- Microsoft is extending the life of its server and network equipment assets in its cloud infrastructure from four to six years, CFO Amy Hood said during the company’s Tuesday FY-2022 Q4 earnings call, for the period ending June 30.
- Extending the depreciable useful life of the infrastructure will save an estimated $1.1 billion in the first quarter of FY-2023, which began in July, Hood said.
- The company expects savings to extend to $3.7 billion in the full fiscal year, according to Hood.
Software improvements, technological advances and more efficient operation of servers and network equipment will allow Microsoft to keep existing cloud infrastructure running for the additional two years, Hood said. This will translate to immediate savings for the company and will position Microsoft to rein in cloud cost for consumers as well.
“We are incenting even our own field to ensure that the bills for our customers come down,” CEO Satya Nadella said during the earnings call.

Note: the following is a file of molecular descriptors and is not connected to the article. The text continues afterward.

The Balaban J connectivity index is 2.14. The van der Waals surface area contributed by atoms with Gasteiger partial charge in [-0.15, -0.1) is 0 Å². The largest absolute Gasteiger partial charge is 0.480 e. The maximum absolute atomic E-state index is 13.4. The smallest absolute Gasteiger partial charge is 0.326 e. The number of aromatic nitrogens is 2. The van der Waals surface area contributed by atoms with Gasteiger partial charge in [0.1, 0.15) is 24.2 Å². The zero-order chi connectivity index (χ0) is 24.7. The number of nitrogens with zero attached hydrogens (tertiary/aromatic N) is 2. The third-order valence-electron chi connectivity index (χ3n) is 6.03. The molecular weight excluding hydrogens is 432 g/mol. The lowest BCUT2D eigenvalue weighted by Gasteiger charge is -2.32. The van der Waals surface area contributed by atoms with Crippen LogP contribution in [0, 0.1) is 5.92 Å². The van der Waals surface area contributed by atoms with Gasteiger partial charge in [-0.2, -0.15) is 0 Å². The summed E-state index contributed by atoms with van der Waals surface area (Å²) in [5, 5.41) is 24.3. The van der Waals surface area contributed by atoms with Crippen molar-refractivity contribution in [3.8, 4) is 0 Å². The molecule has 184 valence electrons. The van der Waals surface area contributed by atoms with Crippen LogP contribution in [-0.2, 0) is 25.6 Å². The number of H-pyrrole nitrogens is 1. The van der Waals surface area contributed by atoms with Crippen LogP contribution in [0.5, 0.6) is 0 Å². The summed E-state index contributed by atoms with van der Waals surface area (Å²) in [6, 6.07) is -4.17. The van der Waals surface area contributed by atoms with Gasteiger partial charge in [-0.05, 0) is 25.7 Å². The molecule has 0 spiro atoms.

The savings from extending server life by 50% should allow Microsoft to weather unfavorable macroeconomic conditions without having to hike rates, according to Sid Nag, research VP at Gartner.
“Cloud providers are preparing for impending macroeconomic and inflationary pressures,” Nag said. “If they can reduce capital expenditures then they can preserve operating margins without having to raise prices.”
Forecasts for cloud spend remain bullish, despite a bear market. End-user public cloud investment is expected to grow more than 20% this year and next, according to the latest Gartner analysis, rising to over $600 billion in 2023, from just under $500 billion this year.
“That’s significant,” Nag said.
Microsoft posted earnings of $51.9 billion in its Q4 earnings report, with revenue from Azure, Intelligent Cloud and cloud services fueling a 2% net income gain.
Microsoft ranks second in the global IaaS public cloud market, with a 21% market share, trailing Amazon’s 39% market share, according to June report by Gartner. But Microsoft is gaining ground. Its cloud division grew by more than 50% in 2021, compared to Amazon’s 35% growth rate.